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CEOs condemn D.C. violence; Germany tackles gender diversity


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CEOs condemn D.C. violence; Germany tackles gender diversity

The ESG Insider newsletter compiles news and insights on environmental, social and governance developments driving change in business and investment decisions. Subscribe to our ESG Insider newsletter, and listen to the ESG Insider podcast on SoundCloud, Spotify and Apple Podcasts.

CEOs from across corporate America spoke out in response to President Donald Trump's refusal to commit to a peaceful transition of power and the subsequent violence in Washington, D.C., last week. The events make it clear that expectations of business leaders in times of social unrest are rapidly changing. Inaction is less of an option as the ESG movement gains traction and employees and investors increasingly hold companies accountable for their policies on social and political issues.

In this week's newsletter we also explore how social issues are coming to the fore in Europe. After years of debate in politics and business about the best way to facilitate equal opportunities, German lawmakers backed a bill mandating female representation at the board level in the largest companies. It will make Germany one of the few countries in Europe with this kind of gender mandate.

And we look at how State Street Global Advisors Inc., one of the world's largest asset managers, is renewing its call for enhanced disclosure around race in 2021. The firm is also focused on the systemic risks associated with climate change — following a year in which the U.S. experienced record-breaking extreme weather and climate change-linked disasters.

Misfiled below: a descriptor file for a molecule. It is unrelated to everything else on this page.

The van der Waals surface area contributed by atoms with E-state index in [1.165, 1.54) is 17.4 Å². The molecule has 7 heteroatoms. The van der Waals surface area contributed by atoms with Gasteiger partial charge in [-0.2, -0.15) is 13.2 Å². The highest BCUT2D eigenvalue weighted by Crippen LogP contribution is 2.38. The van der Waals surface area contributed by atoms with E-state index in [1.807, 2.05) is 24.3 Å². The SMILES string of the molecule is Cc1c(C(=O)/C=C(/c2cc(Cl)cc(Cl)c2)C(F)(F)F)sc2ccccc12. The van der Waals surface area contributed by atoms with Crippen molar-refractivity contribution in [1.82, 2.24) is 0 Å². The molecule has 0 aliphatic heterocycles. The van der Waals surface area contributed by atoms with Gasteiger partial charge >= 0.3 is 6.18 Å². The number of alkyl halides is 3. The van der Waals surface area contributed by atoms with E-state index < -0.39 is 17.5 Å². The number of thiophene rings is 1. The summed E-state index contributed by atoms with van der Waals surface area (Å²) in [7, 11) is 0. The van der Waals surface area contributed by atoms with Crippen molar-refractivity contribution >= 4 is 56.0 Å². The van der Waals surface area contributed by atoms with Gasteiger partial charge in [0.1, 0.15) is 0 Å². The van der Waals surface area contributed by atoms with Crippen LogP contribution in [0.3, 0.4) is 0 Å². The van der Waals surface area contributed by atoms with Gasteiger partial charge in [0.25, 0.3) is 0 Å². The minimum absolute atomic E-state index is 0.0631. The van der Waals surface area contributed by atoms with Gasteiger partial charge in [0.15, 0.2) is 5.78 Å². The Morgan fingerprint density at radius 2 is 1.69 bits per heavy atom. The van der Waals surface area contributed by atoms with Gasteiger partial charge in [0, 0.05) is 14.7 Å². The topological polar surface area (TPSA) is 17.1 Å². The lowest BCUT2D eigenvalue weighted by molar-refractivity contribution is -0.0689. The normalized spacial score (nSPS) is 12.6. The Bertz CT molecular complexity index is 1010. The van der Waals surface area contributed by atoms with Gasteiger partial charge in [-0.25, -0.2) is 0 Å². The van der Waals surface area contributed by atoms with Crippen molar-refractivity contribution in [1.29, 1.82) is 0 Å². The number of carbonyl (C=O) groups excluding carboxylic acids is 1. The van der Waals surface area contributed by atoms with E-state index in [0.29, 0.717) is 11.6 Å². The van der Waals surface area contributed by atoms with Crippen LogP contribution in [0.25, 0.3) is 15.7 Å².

Chart of the Week

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In ESG era, 'hunker down, hope it will pass' no longer a viable CEO strategy

Observers say last week's riots in Washington, D.C., will accelerate the growing expectation that leaders from the private sector step in to comment publicly on things that have historically been the purview of government. "I believe that the political class has generally failed us and that business leaders are going to have to speak out at a local level as well as a national level," said Kathryn Wylde, president and CEO of Partnership for New York City, a group of business leaders.

'Stop favoring men': German law means big companies must appoint women to boards

Europe's largest economy passed legislation introducing a minimum quota for women on the boards of large listed companies, in a move widely praised by business diversity advocates as an important step toward gender equality.

US sector readies for transition away from pro-coal White House

While President Donald Trump and the U.S. Congress rolled out several pro-coal policies over the last few years, the sector continued to struggle and will face fresh challenges under a Joe Biden presidency and a Democrat-controlled Senate. Tackling climate change is one of Biden's top priorities and that could create headwinds for the carbon-intensive coal industry.


Desert pipeline tests Colorado River's future

Exxon needs less talk, more action on climate change, analysts say

US hit with record number of billion-dollar extreme weather disasters in 2020


Racial inequity 'a systemic risk' — State Street Global Advisors CEO

Sky forms diversity advisory council

Malaysia's CN Asia, Intcys sign MOU to set up digital bank for women


HSBC faces climate resolution from investors with $2.4 trillion under management

GM says auto sector at 'inflection point' toward zero-emission future

Investor group calls for annual vote on UK companies' climate plans

ESG Indices

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Jan. 20

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